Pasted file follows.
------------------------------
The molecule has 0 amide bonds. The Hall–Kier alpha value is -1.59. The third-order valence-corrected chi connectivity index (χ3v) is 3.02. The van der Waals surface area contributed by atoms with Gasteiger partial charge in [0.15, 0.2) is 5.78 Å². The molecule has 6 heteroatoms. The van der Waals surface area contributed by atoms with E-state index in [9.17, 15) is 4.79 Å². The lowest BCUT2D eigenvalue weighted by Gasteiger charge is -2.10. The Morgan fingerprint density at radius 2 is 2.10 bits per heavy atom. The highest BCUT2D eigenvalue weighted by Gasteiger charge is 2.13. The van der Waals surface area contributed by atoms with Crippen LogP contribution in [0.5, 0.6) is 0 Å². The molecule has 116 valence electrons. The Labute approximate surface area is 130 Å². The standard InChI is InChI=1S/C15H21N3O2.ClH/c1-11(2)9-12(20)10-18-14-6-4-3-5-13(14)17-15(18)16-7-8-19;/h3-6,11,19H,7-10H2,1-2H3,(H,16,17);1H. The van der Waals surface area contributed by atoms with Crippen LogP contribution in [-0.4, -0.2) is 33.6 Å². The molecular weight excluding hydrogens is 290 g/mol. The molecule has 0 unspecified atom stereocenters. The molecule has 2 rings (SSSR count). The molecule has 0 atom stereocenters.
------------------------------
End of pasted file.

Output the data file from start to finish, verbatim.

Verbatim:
The molecule has 0 amide bonds. The Hall–Kier alpha value is -1.59. The third-order valence-corrected chi connectivity index (χ3v) is 3.02. The van der Waals surface area contributed by atoms with Gasteiger partial charge in [0.15, 0.2) is 5.78 Å². The molecule has 6 heteroatoms. The van der Waals surface area contributed by atoms with E-state index in [9.17, 15) is 4.79 Å². The lowest BCUT2D eigenvalue weighted by Gasteiger charge is -2.10. The Morgan fingerprint density at radius 2 is 2.10 bits per heavy atom. The highest BCUT2D eigenvalue weighted by Gasteiger charge is 2.13. The van der Waals surface area contributed by atoms with Crippen LogP contribution in [0.5, 0.6) is 0 Å². The molecule has 116 valence electrons. The Labute approximate surface area is 130 Å². The standard InChI is InChI=1S/C15H21N3O2.ClH/c1-11(2)9-12(20)10-18-14-6-4-3-5-13(14)17-15(18)16-7-8-19;/h3-6,11,19H,7-10H2,1-2H3,(H,16,17);1H. The van der Waals surface area contributed by atoms with Crippen LogP contribution in [-0.4, -0.2) is 33.6 Å². The molecular weight excluding hydrogens is 290 g/mol. The molecule has 0 unspecified atom stereocenters. The molecule has 2 rings (SSSR count). The molecule has 0 atom stereocenters.